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Proceedings Paper

Comparison of a model of the disturbed soil spectrum to field observations
Author(s): Paul G. Lucey; Edwin M. Winter; Keith Horton
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Paper Abstract

The spectral emissivity of soils in the region of thermal emission from 8 - 14 micrometers is a combination of the spectral emission of the mineral and other components in the soil, as well as their physical arrangement and the thermal state of the soil (presence of thermal gradients). In this paper, we will outline the procedure for producing a spectral model of a mixed soil, and show examples of model soils compared to measured soils with the two major soil constituents: quartz and clay. The predictions of this theory are then compared to field measurements made with a LWIR Spectrometer of disturbed and undisturbed soil.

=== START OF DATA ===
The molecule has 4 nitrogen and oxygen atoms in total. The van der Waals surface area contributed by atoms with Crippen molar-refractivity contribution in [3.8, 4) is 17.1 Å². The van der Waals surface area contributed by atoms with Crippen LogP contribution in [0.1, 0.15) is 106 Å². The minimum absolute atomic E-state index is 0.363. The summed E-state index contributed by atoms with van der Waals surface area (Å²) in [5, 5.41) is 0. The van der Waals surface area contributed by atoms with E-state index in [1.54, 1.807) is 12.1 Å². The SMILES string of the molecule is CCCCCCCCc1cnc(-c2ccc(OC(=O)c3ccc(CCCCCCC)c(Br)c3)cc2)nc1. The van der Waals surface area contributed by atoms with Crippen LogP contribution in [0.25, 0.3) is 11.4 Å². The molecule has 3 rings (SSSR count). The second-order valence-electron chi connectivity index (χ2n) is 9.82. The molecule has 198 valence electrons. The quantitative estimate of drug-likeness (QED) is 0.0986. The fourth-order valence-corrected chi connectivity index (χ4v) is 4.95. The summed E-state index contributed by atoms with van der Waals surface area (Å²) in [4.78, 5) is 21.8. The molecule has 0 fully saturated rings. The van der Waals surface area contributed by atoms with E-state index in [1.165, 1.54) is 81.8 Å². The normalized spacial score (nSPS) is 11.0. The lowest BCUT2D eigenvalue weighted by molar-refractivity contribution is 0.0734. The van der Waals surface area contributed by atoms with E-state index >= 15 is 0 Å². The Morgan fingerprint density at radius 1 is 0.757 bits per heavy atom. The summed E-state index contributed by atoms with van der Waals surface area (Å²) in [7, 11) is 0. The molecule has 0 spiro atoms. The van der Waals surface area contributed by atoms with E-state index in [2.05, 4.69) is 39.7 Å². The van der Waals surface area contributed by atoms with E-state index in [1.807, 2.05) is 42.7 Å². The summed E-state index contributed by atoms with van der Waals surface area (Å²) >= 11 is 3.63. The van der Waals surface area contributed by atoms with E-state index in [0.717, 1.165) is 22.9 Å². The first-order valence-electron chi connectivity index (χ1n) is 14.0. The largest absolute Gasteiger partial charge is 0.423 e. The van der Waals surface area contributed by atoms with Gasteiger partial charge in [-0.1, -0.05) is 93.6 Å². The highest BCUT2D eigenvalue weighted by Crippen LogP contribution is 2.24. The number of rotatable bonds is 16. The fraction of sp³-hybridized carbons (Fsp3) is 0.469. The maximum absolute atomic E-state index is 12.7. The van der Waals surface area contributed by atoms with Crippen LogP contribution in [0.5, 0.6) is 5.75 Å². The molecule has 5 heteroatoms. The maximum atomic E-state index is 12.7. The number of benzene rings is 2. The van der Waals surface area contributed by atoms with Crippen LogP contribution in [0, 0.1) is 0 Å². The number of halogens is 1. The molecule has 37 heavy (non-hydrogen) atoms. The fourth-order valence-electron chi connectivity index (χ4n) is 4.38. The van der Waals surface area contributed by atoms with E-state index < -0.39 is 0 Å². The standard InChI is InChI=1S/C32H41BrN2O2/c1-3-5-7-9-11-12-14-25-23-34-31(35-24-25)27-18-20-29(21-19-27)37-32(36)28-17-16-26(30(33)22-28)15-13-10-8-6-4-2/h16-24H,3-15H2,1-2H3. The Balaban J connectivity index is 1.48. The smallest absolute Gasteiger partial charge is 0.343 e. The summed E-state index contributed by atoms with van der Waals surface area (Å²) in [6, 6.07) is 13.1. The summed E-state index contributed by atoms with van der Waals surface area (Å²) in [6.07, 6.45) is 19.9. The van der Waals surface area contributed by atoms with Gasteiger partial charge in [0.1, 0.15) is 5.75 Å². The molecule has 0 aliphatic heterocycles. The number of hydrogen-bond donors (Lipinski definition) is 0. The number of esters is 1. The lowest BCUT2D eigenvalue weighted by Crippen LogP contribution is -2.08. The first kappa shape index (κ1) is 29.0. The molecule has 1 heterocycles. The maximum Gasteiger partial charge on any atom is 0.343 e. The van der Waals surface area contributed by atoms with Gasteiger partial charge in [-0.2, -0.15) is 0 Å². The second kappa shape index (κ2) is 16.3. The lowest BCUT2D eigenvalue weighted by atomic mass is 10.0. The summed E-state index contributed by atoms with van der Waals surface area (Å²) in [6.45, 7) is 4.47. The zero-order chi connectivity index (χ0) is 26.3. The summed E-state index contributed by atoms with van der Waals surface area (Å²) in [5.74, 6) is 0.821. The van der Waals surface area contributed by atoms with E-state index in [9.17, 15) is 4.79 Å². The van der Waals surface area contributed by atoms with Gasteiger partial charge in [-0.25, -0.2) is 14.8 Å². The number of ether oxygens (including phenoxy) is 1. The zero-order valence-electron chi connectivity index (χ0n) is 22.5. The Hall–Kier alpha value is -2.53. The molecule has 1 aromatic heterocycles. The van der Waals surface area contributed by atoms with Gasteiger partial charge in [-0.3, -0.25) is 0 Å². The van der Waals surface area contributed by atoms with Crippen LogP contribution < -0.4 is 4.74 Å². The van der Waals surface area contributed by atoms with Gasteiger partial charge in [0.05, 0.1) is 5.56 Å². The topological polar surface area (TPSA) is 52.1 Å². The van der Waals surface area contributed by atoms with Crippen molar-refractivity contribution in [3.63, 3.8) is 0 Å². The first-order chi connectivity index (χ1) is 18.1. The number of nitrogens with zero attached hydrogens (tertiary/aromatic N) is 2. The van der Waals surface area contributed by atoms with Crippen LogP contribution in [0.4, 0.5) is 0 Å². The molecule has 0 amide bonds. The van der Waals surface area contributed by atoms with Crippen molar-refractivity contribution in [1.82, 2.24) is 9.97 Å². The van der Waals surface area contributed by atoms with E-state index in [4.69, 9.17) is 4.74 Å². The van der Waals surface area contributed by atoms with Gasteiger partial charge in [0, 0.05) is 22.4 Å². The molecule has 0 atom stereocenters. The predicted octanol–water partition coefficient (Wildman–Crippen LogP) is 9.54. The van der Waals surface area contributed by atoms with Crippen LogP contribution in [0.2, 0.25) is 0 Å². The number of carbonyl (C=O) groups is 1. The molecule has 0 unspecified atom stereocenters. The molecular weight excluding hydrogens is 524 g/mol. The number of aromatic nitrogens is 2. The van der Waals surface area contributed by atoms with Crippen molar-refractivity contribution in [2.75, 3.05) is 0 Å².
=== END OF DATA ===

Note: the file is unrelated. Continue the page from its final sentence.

Paper Details

Date Published: 29 April 2010
PDF: 6 pages
Proc. SPIE 7664, Detection and Sensing of Mines, Explosive Objects, and Obscured Targets XV, 76640H (29 April 2010); doi: 10.1117/12.849933
Show Author Affiliations
Paul G. Lucey, Univ. of Hawai'i (United States)
Edwin M. Winter, Technical Research Associates, Inc. (United States)
Keith Horton, Univ. of Hawai'i (United States)


Published in SPIE Proceedings Vol. 7664:
Detection and Sensing of Mines, Explosive Objects, and Obscured Targets XV
Russell S. Harmon; John H. Holloway; J. Thomas Broach, Editor(s)

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